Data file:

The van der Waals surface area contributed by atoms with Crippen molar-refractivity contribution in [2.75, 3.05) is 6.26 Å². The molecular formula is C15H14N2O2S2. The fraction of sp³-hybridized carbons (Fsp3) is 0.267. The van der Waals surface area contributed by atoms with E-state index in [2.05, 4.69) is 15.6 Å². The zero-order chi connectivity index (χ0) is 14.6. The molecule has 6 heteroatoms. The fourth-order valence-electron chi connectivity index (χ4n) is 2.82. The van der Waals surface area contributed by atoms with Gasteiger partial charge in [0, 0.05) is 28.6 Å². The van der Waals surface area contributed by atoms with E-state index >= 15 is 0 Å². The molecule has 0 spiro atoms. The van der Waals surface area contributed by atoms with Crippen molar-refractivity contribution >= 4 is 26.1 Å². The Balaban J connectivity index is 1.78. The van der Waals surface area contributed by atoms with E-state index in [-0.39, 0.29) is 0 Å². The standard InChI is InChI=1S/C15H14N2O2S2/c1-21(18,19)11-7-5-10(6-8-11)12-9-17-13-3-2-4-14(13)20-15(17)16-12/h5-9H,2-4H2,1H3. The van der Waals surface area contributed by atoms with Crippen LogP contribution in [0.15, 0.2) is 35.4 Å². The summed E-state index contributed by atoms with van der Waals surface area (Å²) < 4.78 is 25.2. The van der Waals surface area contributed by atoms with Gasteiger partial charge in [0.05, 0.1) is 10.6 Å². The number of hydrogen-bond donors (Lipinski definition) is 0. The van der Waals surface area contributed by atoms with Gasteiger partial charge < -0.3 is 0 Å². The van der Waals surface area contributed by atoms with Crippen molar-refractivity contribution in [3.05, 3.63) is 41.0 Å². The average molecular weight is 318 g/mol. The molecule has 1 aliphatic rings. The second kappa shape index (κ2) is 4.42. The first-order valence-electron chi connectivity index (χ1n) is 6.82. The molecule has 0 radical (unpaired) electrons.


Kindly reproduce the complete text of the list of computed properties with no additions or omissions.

The van der Waals surface area contributed by atoms with Crippen molar-refractivity contribution in [2.75, 3.05) is 6.26 Å². The molecular formula is C15H14N2O2S2. The fraction of sp³-hybridized carbons (Fsp3) is 0.267. The van der Waals surface area contributed by atoms with E-state index in [2.05, 4.69) is 15.6 Å². The zero-order chi connectivity index (χ0) is 14.6. The molecule has 6 heteroatoms. The fourth-order valence-electron chi connectivity index (χ4n) is 2.82. The van der Waals surface area contributed by atoms with Gasteiger partial charge in [0, 0.05) is 28.6 Å². The van der Waals surface area contributed by atoms with E-state index >= 15 is 0 Å². The molecule has 0 spiro atoms. The van der Waals surface area contributed by atoms with Crippen molar-refractivity contribution >= 4 is 26.1 Å². The Balaban J connectivity index is 1.78. The van der Waals surface area contributed by atoms with E-state index in [-0.39, 0.29) is 0 Å². The standard InChI is InChI=1S/C15H14N2O2S2/c1-21(18,19)11-7-5-10(6-8-11)12-9-17-13-3-2-4-14(13)20-15(17)16-12/h5-9H,2-4H2,1H3. The van der Waals surface area contributed by atoms with Crippen LogP contribution in [0.15, 0.2) is 35.4 Å². The summed E-state index contributed by atoms with van der Waals surface area (Å²) < 4.78 is 25.2. The van der Waals surface area contributed by atoms with Gasteiger partial charge in [0.05, 0.1) is 10.6 Å². The number of hydrogen-bond donors (Lipinski definition) is 0. The van der Waals surface area contributed by atoms with Gasteiger partial charge < -0.3 is 0 Å². The van der Waals surface area contributed by atoms with Crippen molar-refractivity contribution in [3.05, 3.63) is 41.0 Å². The average molecular weight is 318 g/mol. The molecule has 1 aliphatic rings. The second kappa shape index (κ2) is 4.42. The first-order valence-electron chi connectivity index (χ1n) is 6.82. The molecule has 0 radical (unpaired) electrons.